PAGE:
Paul Holzer was the son of the Jewish merchant Max Holzer and his wife Helena. He grew up in Waldenburg (Silesia), where he attended the local high school. After graduating from high school in 1912, he studied medicine in Freiburg and Breslau. He continued his studies in Breslau after an interruption due to military service in World War I: He was a war volunteer with the Grenadier Regiment 11 in Breslau in the field hospital and in the fortress hospital department Yorckschule under the direction of Walter Schaeffer (1883-1968), and a battalion physician in the 2nd Infantry Cycling Brigade from February 1917. He received his license to practice medicine in Breslau in 1918 and received his doctorate the following year under Hermann Küttner (1870-1932) with a general surgical case study on "Hernia en W."1
Holzer took up a position as a volunteer physician at the University Hospital in Breslau. He moved to the City Hospital in Küchwald in Chemnitz in 1921, where he worked both as a physician, and a scientist.2 His specialties were internal medicine and sports medicine. He took over the practice of his colleague Dr. Kurt Moesta in Chemnitz (Kronenstraße 1) in July 1923, from which point he worked independently. In addition, he was involved as a unit physician for the Arbeiter-Samariter-Bund ("Worker's Samaritan Federation").3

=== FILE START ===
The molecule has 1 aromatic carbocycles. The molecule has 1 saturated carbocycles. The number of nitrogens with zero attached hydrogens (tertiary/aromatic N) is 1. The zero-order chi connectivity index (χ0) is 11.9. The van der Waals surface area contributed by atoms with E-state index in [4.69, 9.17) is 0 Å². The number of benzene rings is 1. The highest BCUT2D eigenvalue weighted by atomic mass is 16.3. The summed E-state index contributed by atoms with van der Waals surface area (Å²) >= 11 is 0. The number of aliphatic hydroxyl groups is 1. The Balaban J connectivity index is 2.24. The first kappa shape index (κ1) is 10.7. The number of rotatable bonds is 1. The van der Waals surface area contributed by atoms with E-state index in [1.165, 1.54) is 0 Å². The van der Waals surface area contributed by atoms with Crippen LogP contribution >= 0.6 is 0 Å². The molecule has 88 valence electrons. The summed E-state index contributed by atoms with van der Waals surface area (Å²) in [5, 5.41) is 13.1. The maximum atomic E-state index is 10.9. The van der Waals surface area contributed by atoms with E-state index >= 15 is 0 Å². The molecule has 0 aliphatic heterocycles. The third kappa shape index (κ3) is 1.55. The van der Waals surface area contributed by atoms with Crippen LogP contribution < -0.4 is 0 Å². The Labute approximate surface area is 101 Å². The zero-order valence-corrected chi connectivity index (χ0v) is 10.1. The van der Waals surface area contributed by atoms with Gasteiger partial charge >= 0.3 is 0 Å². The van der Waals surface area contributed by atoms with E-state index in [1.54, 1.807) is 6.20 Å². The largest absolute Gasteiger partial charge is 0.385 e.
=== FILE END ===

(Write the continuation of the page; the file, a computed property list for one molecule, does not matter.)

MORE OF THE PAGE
Commitment and Zionist Conviction
Holzer was a Zionist and as such was active in various Jewish associations. He was chairman of the Chemnitz Zionist local group and a member of the state executive committee of the umbrella organization "Zionist Association for Germany." He was also a member of the state commission of the Jewish National Fund (Keren Kayemeth LeIsrael), which supported land acquisition for Jewish settlers in Palestine, and in the Jewish gymnastics and sports club Maccabi. He also chaired the Chemnitz Jewish Gymnastics and Sports Club Bar Kochba, co-founded the Jewish Youth and Sports Home auf dem Keilberg, and published brochures on physical training (including "Sportmassage" with Karl Bühren in 1926).
Flight, Arrest, and Life in Exile
When the National Socialists came to power, Holzer also found himself increasingly exposed to anti-Semitic hostility. He decided to emigrate in 1933. However, during a first attempt to leave the country on March 31, he was arrested at Chemnitz Central Station. After his release from "protective custody", Holzer handed over his practice to an "Aryan" colleague, sold the apartment building and emigrated to Palestine with his wife Hildegard (Rivka), née Brinitzer, and their three daughters Hanna, Miriam and Ruth. The family was naturalized in June 1936 and lived in Rishon-le-Zion hencefort.